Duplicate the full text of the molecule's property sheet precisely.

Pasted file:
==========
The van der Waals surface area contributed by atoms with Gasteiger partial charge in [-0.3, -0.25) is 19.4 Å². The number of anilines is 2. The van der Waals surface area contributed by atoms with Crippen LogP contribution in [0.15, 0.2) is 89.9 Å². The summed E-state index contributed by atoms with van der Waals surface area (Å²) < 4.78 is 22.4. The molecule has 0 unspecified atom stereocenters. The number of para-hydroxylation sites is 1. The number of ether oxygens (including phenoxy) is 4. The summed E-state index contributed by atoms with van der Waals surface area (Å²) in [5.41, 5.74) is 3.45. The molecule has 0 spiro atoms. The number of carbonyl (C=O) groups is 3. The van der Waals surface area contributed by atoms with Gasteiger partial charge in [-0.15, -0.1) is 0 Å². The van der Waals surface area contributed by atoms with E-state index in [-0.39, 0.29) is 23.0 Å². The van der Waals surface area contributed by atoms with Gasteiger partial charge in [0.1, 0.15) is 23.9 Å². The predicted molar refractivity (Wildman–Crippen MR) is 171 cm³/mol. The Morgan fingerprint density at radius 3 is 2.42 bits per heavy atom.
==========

The van der Waals surface area contributed by atoms with Gasteiger partial charge in [-0.3, -0.25) is 19.4 Å². The number of anilines is 2. The van der Waals surface area contributed by atoms with Crippen LogP contribution in [0.15, 0.2) is 89.9 Å². The summed E-state index contributed by atoms with van der Waals surface area (Å²) < 4.78 is 22.4. The molecule has 0 unspecified atom stereocenters. The number of para-hydroxylation sites is 1. The number of ether oxygens (including phenoxy) is 4. The summed E-state index contributed by atoms with van der Waals surface area (Å²) in [5.41, 5.74) is 3.45. The molecule has 0 spiro atoms. The number of carbonyl (C=O) groups is 3. The van der Waals surface area contributed by atoms with Gasteiger partial charge in [-0.15, -0.1) is 0 Å². The van der Waals surface area contributed by atoms with E-state index in [-0.39, 0.29) is 23.0 Å². The van der Waals surface area contributed by atoms with Gasteiger partial charge in [0.1, 0.15) is 23.9 Å². The predicted molar refractivity (Wildman–Crippen MR) is 171 cm³/mol. The Morgan fingerprint density at radius 3 is 2.42 bits per heavy atom.